Editor’s Blog – remembering ALL the hidden women on International Women’s Day
Editor Lisa Baker shares her annual blog for International Women’s Day
Everyone has heard about Martin Luther King’s assassination – but few have heard of his Mother, Alberta Christine Williams King, who was also assassinated 6 years later. I learned about her only 5 days ago, so I hope you too, will remember her now. I wonder how many other women history has forgotten about.
Things in the workplace are now moving forwards – the #METOO campaign is marking the beginning of the end for sexism and harassment for women at work. Gender Pay is slowly improving, too, and it’s great to see a new female CEO for the Co-Op start work this week in the UK. There is still so much more to do, but on International Women’s Day I’d like to highlight some of the women who trailblazed their way into history.
Elizabeth Garret Anderson – the UK’s first female doctor
In medicine, female doctors are common these days. However, Elizabeth Garrett Anderson was the UK’s first female doctor to qualify in Britain, back in 1865. When she presented her credentials to the Society of Apothecaries, they refused to administer the examination. Her father, Newson, threatened to sue so the apothecaries reversed their decision and Elizabeth obtained her licence to practice medicine and saw her name enrolled in the Medical Register one year later.
Ada Lovelace – the World’s first Computer Programmer
While Charles Babbage is credited with creating the concept for the world’s first computer back in the 1840’s (although he was unable to build his design in practice), his friend and colleague Ada Lovelace is often forgotten. She worked with him on his machine design and even wrote the world’s first machine algorithm for his early computing machine that existed only on paper. While barely mentioned by history, Lovelace is credited as the world’s first computer programmer.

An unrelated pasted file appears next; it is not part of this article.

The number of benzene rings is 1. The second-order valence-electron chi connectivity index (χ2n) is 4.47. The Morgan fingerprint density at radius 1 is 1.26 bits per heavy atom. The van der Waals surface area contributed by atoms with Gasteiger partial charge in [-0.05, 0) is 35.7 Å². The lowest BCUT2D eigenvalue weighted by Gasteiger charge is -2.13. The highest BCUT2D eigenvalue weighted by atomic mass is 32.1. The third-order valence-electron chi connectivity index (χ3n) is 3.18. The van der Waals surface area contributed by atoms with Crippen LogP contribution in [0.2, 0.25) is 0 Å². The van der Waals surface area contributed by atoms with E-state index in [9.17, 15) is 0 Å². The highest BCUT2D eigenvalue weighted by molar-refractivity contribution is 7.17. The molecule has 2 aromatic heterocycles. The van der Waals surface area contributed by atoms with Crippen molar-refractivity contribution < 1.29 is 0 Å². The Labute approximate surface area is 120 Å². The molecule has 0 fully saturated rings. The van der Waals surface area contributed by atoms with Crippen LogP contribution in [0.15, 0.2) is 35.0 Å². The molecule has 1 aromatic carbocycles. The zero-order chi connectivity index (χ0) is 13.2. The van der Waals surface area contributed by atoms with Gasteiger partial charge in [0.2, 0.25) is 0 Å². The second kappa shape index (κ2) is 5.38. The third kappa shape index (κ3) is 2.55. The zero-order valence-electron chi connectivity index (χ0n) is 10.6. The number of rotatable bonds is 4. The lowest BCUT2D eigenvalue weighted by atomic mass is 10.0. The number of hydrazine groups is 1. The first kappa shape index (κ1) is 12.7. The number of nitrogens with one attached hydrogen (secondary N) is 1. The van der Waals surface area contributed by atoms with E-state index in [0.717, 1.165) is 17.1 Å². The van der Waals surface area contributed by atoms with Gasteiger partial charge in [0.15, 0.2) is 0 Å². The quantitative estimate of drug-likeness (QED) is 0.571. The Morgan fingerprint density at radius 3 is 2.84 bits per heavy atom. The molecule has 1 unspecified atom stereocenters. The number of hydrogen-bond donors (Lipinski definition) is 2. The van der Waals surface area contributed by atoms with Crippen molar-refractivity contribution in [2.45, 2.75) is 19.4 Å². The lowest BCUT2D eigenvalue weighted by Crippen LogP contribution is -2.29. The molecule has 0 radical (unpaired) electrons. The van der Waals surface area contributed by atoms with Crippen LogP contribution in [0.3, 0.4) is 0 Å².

Dorothy Vaughan – the first black supervisor and one of a few female supervisors at NASA
Math genius Dorothy Vaughan joined NASA’s Langley Memorial Aeronautical Laboratory in 1943, during the height of World War II, leaving her position as the math teacher at Robert Russa Moton High School in Farmville, VA to take what she believed would be a temporary war job.
Dorothy Vaughan was assigned to the segregated “West Area Computing” unit, an all-black group of female mathematicians, who were originally required to use separate dining and bathroom facilities. Over time, both individually and as a group, the West Computers distinguished themselves with contributions to virtually every area of research at Langley. She became the first black supervisor and one of very few female supervisors within NASA.
In the early days of computing, Dorothy realised her skills as a mathemetician could become obsolete, so she taught herself, and her team the FORTRAN programming language – though she had to steal a book from the library to do it, because there were no programming books in the segregated black section of the library. Dorothy Vaughan became an expert FORTRAN programmer, and she also contributed to the Scout Launch Vehicle Program. Dorothy Vaughan retired from NASA in 1971.
Mary Jackson – NASA’s first black female engineer – “somebody has to be the first”
Mary Jackson worked under Dorothy Vaughan, the unofficial supervisor in the segregated West Area Computing Section, where she was assigned to work for for engineer Kazimierz Czarnecki in the Supersonic Pressure Tunnel. Czarnecki was impressed and encouraged Jackson to undergo training so that she could be promoted to an engineer – not only unusual for women at that time, but unheard of among African-American women.
Mary was unable to take graduate-level courses in math and physics to qualify for the job, purely because the only program was run by the all-white University of Virginia.
Undeterred, Mary took her case to court and when asked why, as a woman, she wanted to be an engineer, she told the judge ‘somebody has to be the first’. Mary was granted the right to attend the white only college – but only night classes. Mary was promoted to aerospace engineer in 1958, and became NASA’s first black female engineer, and achieved the most senior title within the engineering department. Mary’s work played a major part in NASA’s understanding of aerodynamics. Her ‘first’ carved the path for many other talented women who only needed the opportunity.